The main difference between Pokkén Tournament and contemporary fighters is a shift between two different camera styles, or "phases," during a fight. The first, "Field Phase," sees the camera locked behind the Pokémon and allows for running around freely in all directions, homing in on the rival within the circular arena. Doing enough damage, or getting whacked by a powerhouse blow, shifts the action into more familiar ground: the "Dual Phase." The camera is now locked into a two-dimensional plane and control mirrors the likes of Tekken and Street Fighter, where blows are traded in a more traditional way - from side to side.

At its base, Pokkén Tournament deals a range of different attacks mapped out to single buttons - normal blows, high damage, throws, and counters. Each of these are vulnerable to another type of move; for example, normal attacks can overcome those pesky grabs, counter moves can, naturally, counter normal attacks, and grabs can sneak in on a well-placed counter. It may sound fairly basic a setup compared to the more complex, button-heavy genre entry out there, but there is plenty of depth for those who step in and master the Pokkén Tournament techniques. The little touches in aerial moves, Pokémon-specific specials, and the ease of stringing together combos, keeps the action fun, fluid, and accessible to newcomers, yet with enough depth for seasoned fighting fans.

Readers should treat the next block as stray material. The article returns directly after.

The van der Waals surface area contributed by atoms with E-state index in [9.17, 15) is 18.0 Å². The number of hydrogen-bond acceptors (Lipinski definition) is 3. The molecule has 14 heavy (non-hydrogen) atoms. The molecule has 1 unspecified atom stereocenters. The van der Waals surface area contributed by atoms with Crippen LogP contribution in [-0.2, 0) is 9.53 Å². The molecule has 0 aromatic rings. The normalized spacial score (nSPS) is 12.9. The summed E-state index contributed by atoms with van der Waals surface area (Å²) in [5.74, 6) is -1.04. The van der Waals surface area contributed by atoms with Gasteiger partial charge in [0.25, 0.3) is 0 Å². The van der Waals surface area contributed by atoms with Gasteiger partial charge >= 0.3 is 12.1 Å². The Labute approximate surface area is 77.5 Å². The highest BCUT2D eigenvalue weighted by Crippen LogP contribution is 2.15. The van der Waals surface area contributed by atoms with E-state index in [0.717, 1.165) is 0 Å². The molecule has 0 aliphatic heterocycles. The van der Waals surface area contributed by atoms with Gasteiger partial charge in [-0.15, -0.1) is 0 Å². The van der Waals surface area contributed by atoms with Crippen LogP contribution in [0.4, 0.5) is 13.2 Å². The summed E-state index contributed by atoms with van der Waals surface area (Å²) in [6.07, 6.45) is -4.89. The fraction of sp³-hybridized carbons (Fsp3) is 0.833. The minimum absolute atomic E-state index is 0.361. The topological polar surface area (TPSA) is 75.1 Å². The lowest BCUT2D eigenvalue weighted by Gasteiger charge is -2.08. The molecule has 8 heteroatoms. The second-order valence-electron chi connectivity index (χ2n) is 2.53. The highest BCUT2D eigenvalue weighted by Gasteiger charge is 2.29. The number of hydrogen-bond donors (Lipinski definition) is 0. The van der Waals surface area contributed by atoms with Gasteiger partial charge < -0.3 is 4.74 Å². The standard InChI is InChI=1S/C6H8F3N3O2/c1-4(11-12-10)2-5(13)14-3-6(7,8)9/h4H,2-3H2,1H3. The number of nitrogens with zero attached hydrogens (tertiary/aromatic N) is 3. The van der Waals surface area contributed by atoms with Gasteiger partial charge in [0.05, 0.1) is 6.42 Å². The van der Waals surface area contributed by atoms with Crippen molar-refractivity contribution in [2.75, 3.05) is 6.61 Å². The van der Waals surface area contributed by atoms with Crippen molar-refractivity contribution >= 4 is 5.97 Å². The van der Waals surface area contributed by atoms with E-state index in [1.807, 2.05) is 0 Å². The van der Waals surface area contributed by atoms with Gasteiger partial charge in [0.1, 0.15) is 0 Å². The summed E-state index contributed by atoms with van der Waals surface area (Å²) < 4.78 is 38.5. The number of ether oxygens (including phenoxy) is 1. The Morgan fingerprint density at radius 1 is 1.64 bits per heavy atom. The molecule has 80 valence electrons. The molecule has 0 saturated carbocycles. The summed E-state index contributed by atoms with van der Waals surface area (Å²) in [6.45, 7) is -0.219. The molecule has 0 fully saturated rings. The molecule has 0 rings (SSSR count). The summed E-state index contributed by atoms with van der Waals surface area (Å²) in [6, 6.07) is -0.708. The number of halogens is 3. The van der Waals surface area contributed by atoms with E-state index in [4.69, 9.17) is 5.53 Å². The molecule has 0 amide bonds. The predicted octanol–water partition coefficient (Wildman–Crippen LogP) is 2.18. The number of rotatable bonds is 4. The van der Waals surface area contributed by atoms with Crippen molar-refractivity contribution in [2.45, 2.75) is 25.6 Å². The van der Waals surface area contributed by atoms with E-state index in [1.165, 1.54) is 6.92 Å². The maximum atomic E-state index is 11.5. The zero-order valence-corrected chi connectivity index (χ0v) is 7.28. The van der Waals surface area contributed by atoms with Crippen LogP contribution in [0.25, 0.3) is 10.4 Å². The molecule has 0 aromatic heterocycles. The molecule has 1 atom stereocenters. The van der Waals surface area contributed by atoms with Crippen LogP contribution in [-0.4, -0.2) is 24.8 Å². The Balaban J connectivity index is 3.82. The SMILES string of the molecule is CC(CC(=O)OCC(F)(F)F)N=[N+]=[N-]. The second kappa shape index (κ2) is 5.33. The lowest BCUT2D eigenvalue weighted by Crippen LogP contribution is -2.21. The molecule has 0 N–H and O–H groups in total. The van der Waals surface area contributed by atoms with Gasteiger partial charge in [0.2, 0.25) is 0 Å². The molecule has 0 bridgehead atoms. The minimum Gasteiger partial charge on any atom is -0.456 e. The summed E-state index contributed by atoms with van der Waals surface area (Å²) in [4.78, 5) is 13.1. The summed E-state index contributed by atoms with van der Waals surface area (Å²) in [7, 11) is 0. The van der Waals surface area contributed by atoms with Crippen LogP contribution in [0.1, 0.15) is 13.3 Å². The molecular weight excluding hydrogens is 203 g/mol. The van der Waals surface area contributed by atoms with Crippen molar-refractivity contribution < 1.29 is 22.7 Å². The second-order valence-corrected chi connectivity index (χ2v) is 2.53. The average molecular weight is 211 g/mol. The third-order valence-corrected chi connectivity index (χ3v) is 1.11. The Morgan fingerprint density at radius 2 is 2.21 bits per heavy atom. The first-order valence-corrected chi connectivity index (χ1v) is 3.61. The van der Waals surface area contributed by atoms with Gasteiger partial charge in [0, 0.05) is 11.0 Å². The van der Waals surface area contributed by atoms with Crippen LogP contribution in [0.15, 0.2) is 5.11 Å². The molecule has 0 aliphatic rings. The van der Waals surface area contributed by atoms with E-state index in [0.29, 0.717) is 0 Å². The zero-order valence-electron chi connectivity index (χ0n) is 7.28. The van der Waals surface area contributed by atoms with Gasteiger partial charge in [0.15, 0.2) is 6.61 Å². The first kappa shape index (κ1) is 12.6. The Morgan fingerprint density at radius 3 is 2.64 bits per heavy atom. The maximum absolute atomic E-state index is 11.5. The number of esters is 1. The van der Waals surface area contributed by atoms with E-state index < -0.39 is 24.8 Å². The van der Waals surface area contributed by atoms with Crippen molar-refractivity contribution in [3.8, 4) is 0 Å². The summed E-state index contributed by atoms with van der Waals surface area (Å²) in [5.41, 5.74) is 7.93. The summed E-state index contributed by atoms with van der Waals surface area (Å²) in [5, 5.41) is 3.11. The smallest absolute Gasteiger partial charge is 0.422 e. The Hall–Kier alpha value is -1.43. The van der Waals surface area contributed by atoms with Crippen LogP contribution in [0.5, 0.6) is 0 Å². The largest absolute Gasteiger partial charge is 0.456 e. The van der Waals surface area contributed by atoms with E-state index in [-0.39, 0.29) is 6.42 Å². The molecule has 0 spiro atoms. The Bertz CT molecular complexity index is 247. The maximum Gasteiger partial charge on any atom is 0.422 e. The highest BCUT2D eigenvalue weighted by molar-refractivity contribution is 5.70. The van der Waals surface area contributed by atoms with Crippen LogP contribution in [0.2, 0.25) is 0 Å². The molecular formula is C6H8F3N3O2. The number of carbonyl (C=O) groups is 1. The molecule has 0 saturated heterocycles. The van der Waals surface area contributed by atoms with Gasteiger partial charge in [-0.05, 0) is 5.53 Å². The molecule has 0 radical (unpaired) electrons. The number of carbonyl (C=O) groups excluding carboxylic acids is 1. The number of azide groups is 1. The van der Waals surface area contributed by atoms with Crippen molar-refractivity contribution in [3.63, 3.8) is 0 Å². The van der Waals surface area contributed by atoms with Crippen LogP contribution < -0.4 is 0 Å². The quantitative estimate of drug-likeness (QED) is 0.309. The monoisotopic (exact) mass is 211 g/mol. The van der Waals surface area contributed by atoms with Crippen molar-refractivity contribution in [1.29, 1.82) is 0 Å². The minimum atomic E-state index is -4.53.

Screenshot for Pokkén Tournament on Wii U

The strategic element comes through the use of a "Synergy" meter, something that's charged throughout the battle - either by collecting item boxes during the Field Phase or by delivering as much damage as possible. Once it hits maximum level, which doesn't take too long, a souped up state can be triggered, and in some cases this means Mega Evolution. Chunky muscles, a surge of energy, and glowing eyes of a predator on the chase - by launching into this mode at the right time, it could be what topples the balance for a spectacular comeback. It also allows for a "Synergy Burst" move to be triggered - a delicious string of combos that requires that vital first move to connect with an opponent. If it works, a cinematic segments kicks in and sees the Pokémon of choice unleash its trademark finisher.

Support characters are another touch that allow for some of the favourites who didn't quite make the main roster to have their moment in battle, with some stunning the opponent or pelting them with a handful of blows, and others causing stats changes to sway the flow of battle. Both the Synergy moves and support characters may sound gimmicky on paper, but sit nicely within the action - only popping up once or twice in the mix, making their impact that bit greater and something that could be saved for the next round to secure a win.